I hope they don't turn off 3G any time soon, because one place I visit that's all there is, and they're not getting LTE soon if ever. Verizon sold off their coverage to small outfits and abandoned the market to them, since that happened there have been no upgrades at all. The signal is pretty bad in general, but other carriers are worse so I don't complain. I can only use my phone as a phone when I'm close to a known tower. One of the best places is on top of a mountain -- the ski area put a tower at the top of the lift line. Other mountains are out of luck though. Using it as a browser basically doesn't work unless someone has paid for wifi (not me I'm just visiting). I put it in airplane mode most of the time so it doesn't kill the battery constantly searching for a signal that doesn't exist. Putting it in LTE mode would not be an improvement.

  2. HereIAmJH

    High battery usage

    My experience has been that when you have a weak signal, your battery usage increases. If I'm going to be in an area with poor data coverage I'll turn 4g off on my phone to keep it from killing my battery in just a few hours. Verizon has very little 5g coverage. If you want to use it, you should probably figure out where that is and only turn it on when you are in those areas. For most Verizon customers, that will mean leaving it turned off for the next year while they build out their network. But that isn't the message they want to give their customers, which is probably why the tweet was deleted.

    1. ecarlseen

      Re: High battery usage

      iPhone 12 models have a mode that auto-selects 5G only when it's available and won't significantly impact battery life, and reverts to LTE the rest of the time.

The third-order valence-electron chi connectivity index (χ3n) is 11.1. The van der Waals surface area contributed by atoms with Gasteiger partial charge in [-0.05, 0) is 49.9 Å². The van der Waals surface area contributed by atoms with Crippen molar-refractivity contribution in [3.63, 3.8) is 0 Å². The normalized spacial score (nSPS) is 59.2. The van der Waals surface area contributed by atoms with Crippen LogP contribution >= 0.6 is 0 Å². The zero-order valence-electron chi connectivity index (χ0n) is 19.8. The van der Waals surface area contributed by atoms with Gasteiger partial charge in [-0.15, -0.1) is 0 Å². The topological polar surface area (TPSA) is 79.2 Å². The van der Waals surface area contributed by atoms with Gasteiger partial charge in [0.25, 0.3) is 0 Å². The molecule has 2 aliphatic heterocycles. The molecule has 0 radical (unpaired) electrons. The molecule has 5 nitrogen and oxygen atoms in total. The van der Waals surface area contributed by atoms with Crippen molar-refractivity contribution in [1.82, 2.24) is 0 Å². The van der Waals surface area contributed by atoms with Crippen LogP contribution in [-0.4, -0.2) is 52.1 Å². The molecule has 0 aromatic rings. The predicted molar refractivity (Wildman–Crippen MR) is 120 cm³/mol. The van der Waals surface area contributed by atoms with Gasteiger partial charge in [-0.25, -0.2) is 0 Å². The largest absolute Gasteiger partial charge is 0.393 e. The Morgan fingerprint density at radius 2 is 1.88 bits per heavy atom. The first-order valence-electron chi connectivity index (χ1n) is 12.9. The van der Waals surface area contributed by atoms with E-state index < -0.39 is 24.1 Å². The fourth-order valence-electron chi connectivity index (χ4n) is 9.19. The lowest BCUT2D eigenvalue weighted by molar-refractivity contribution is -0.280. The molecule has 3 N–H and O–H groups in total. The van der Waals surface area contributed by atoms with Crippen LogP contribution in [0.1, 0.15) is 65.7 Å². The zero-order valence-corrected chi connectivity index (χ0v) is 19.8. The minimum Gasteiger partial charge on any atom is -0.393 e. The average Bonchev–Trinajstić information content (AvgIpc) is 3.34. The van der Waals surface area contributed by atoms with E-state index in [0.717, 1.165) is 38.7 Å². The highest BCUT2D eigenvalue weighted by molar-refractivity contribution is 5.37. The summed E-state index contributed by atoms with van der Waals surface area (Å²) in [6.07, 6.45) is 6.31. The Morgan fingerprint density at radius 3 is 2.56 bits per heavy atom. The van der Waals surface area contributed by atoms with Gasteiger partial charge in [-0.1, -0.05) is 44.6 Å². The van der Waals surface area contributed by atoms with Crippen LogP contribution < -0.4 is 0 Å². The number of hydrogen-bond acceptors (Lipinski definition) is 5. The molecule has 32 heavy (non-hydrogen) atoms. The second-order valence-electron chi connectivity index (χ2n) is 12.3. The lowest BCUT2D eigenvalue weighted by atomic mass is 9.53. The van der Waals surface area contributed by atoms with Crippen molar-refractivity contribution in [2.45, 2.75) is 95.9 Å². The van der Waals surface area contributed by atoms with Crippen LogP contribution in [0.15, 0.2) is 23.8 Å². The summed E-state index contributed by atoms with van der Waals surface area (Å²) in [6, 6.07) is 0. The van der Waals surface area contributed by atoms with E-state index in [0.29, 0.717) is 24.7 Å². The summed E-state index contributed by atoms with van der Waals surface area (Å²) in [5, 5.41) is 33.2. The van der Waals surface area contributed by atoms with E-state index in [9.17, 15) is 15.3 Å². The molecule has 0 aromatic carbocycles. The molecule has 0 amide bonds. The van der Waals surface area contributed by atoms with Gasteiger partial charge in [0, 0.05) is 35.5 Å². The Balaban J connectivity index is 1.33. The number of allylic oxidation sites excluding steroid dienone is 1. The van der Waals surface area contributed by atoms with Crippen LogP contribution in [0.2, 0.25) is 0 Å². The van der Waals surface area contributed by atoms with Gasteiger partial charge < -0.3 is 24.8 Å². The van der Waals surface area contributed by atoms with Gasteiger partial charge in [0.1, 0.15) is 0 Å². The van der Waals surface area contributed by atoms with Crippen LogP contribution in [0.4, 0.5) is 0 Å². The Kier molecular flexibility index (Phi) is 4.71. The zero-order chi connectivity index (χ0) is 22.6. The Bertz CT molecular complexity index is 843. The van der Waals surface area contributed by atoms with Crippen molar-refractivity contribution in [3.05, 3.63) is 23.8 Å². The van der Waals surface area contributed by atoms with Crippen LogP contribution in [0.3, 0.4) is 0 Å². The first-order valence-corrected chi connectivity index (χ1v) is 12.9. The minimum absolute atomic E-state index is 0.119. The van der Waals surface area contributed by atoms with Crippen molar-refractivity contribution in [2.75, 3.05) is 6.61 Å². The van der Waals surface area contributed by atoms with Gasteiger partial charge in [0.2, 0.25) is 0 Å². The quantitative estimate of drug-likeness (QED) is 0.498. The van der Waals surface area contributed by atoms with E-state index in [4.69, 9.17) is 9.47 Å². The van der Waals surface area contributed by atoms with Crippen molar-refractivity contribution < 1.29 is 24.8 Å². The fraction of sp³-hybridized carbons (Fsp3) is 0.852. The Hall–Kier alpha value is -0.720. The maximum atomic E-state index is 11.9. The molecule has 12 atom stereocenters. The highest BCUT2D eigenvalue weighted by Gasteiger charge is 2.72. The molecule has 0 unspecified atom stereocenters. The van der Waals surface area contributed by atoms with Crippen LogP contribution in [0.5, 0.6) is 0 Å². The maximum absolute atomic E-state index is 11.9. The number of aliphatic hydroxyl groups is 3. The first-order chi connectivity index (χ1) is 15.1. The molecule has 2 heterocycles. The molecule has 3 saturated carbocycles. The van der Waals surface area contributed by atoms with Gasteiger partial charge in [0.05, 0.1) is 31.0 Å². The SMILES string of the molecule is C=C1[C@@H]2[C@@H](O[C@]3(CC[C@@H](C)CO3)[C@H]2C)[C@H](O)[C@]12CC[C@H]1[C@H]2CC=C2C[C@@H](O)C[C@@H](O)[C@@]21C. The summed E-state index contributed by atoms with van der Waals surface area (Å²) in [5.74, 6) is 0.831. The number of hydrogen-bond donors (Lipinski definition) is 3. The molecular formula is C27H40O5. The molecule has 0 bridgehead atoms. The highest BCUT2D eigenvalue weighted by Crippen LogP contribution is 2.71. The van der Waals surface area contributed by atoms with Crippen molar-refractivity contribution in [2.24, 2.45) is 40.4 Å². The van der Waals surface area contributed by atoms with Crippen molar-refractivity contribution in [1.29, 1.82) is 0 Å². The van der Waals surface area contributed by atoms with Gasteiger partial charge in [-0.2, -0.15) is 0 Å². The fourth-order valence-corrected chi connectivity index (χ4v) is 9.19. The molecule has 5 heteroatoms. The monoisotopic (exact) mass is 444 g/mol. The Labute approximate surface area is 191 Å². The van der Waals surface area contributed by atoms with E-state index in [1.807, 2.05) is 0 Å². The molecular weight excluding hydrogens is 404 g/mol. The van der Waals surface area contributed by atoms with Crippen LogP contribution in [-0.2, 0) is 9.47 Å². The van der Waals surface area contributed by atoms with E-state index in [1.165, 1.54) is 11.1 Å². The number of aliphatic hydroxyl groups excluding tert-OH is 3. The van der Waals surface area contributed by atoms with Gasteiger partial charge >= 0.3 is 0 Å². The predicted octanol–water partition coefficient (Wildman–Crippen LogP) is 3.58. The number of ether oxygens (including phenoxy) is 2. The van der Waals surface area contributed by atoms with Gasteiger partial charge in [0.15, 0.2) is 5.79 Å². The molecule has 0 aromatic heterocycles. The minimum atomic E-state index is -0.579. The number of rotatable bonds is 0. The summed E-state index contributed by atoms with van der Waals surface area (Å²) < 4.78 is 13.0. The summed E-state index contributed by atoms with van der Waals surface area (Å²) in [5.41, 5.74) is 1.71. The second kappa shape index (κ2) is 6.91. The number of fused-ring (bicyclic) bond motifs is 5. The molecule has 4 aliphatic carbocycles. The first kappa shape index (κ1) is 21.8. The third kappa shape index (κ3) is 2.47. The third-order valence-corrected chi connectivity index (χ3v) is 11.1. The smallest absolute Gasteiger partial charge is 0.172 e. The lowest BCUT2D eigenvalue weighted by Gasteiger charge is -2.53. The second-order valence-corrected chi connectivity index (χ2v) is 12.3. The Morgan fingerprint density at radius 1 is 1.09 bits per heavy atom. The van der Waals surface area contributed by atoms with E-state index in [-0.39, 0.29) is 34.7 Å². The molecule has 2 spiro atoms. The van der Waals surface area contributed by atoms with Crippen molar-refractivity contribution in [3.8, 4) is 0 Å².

3. Pascal Monett Silver badge

    "turn off 5G to save battery life"


    Just LOL.

    Mine's the one with the feature phone that can last a week on one charge.

    1. Anonymous Coward
      Anonymous Coward

      Re: "turn off 5G to save battery life"

      Time for the 5G boosters to energetically facepalm with phone with larger battery in palm.

    2. Shadow Systems Silver badge

      @Pascal Monett, re: feature phone.

      *Hands you an extra tall pint & taps rims in empathy glee*

      Mine was last charged on Sunday of the week before; it's still got 24% charge remaining. Depending on how many calls/texts I get/make, it'll probably go until Wednesday before I have to recharge it.

      Wanna join me for a game of darts while we make silly faces at the silly sods all pushing & shoving to find a free plug for their smart phone chargers? =-)p

      *Ducks & runs before someone flings a smart phone at my head*


        Re: @Pascal Monett, re: feature phone.